Golden Eagle Mk. II

The golden eagle, Aquila chrysaetos, is bar-none one of the most magnificent of all birds. Its huge size and fierce habits have made it especially well-known among birds of prey, and its ubiquity across the world has made it an icon of hypercarnivorous success. With a nearly 8-foot wingspan and extraordinarily strong grasping feet, the golden eagle's predatory power is arguably unmatched by any extant bird.

As a paleoartist specializing in deinonychosaurs, its foot is of particular interest to me. Like all eagles and most accipitrids writ large, the second pedal ungual is hypertrophied, and this represents a fascinating point of convergence with the same hypertrophy in extinct dromaeosaurs. This similarity, combined with the short, stout, and remarkably robust metartarsus, has led to the inception of one of my favorite papers in modern paleontology, and to fascinating conclusions about predatory behavior in dromaeosaurs. To quote the paper in question, by the inimitable Denver Fowler and colleagues:

It is important for extant predators to quickly subdue their victims, lest they escape or retaliate against their attacker. ... To prevent escape of large prey the raptor pins its victim to the ground using its bodyweight, then plucks away feathers or fur, exposing an area of flesh. For immobilisation, falcons will quickly attempt to snap the spinal cord to kill the prey, but accipitrids lack the physical specializations for this. Instead, accipitrids possess hypertrophied talons on D-I and D-II which are adaptations for maintaining grip on large struggling prey. Accipitrids’ talons lock into their prey, keeping hold despite vigorous struggling, allowing the raptor to begin feeding. In such cases, death of the victim is hastened by massive bleeding from wounds sustained whilst being eaten alive.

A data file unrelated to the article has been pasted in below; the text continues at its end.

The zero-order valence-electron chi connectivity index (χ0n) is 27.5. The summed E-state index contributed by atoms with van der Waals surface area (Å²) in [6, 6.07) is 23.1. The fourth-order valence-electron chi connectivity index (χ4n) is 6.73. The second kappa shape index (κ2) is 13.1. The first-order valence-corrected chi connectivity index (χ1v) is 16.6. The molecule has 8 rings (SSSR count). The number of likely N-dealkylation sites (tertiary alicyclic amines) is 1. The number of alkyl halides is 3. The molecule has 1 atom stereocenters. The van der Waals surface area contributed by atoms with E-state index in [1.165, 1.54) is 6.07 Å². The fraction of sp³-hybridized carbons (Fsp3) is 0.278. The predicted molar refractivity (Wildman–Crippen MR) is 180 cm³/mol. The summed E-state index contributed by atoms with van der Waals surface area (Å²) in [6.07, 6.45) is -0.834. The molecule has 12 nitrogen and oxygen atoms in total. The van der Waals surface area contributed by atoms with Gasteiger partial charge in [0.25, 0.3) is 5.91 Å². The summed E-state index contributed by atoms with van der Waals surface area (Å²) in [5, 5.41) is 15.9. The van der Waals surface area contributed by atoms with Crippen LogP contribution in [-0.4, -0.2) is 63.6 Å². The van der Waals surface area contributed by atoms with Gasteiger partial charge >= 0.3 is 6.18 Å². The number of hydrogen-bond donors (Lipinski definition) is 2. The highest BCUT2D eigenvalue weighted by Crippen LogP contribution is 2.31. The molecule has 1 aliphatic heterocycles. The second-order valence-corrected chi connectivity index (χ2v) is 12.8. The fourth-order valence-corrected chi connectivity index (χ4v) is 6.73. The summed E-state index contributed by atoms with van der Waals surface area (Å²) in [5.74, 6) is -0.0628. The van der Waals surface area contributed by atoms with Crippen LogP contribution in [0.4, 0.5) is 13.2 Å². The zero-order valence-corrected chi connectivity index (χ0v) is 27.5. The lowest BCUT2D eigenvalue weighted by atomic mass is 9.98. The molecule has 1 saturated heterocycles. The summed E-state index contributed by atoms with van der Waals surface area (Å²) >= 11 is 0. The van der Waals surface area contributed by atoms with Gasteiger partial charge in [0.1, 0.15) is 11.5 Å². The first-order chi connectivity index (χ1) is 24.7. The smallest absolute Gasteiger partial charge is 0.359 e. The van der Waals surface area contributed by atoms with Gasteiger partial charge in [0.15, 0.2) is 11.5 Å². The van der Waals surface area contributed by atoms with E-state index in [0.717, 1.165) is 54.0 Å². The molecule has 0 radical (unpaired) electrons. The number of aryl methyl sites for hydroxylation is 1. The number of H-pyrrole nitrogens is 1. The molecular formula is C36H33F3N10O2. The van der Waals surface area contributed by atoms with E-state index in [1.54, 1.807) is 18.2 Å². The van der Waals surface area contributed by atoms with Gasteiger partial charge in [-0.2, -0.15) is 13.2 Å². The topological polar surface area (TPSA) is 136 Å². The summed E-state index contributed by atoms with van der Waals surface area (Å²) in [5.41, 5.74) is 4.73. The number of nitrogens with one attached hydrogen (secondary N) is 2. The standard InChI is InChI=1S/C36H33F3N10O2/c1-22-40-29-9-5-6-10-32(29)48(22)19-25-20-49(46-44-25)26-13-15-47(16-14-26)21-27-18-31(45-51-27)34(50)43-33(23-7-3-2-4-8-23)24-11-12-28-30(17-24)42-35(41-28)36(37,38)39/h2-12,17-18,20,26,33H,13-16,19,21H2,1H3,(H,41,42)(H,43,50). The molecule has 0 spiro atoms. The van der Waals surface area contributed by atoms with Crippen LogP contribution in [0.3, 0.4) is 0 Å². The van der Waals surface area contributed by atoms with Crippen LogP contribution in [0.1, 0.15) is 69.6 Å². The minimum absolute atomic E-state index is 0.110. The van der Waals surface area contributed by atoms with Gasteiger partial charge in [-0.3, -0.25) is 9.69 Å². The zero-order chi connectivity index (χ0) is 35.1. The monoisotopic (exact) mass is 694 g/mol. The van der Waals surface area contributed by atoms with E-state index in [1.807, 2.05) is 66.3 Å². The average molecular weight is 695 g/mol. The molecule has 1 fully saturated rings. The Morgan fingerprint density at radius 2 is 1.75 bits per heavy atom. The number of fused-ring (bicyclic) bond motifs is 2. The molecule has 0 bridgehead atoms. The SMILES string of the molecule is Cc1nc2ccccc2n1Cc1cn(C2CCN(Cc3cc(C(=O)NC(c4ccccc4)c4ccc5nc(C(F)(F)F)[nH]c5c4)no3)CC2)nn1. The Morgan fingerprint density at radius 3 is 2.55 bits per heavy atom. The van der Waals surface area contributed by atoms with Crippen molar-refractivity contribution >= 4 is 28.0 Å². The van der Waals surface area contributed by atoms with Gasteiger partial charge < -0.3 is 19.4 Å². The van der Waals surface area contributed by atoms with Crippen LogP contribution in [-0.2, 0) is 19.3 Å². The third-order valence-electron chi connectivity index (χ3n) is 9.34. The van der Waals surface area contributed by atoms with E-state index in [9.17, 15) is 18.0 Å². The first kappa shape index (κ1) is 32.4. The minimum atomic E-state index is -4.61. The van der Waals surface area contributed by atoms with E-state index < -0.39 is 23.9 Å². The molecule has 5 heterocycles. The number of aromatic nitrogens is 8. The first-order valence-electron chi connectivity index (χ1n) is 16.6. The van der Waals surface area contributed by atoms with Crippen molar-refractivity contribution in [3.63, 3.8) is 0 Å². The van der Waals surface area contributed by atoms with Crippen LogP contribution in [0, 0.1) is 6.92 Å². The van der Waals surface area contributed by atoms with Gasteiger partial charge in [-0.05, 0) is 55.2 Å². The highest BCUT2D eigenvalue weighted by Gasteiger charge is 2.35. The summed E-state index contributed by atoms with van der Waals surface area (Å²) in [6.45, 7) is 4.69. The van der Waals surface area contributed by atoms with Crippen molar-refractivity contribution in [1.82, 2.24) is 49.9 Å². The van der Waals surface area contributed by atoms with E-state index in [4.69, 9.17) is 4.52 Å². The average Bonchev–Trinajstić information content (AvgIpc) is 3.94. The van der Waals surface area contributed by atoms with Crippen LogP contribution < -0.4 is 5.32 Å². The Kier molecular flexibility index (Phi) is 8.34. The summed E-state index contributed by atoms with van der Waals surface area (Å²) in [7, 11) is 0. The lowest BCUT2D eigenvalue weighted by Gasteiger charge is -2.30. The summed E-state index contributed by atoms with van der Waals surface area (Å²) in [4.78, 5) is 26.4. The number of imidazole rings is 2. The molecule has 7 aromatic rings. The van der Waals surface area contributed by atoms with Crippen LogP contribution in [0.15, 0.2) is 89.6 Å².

An understanding of how foot morphology affects predatory ability in extant birds of prey can inform interpretations of similar variation observed in extinct non-avian theropods. ... We suggest the enlarged D-II claws of deinonychosaurians were used to grapple prey in a fashion comparable to accipitrid birds of prey, and are part of a suite of features that indicate ecological separation within Deinonychosauria and Paraves.

The golden eagle is referenced specifically for some of its unusually ghast predatory strategies:

Published accounts of this rare (indeed, disputed) behaviour are anecdotal, but the process by which golden eagles kill large prey is of interest. In most accounts, eagles form a tight fist with their feet, and stoop their prey, striking it at speed. Clearly, this behaviour is not possible for non-volant deinonychosaurians. However, rarer accounts record eagles ‘‘prey-riding’’; embedding their talons deep into the backs of their much larger prey and holding on as the victim’s vigorous retaliations serve only to widen the wounds. Prey-riding can be considered as an extension of the typical accipitrid predatory strategy for dealing with large prey, except that here the victim is too large to be pinned down by the raptor’s bodyweight. In order to prevent escape the raptor merely holds on with its hypertrophied talons. Some anecdotal sources suggest that piercing of internal organs by talons hastens the death of the victim. Experiment and observation has shown this to be unlikely. Instead, the victim is probably immobilized by weakening through exhaustion and/or loss of blood.

Jurassic World's overgrown scaly lizards have nothing on this magnificent bastard.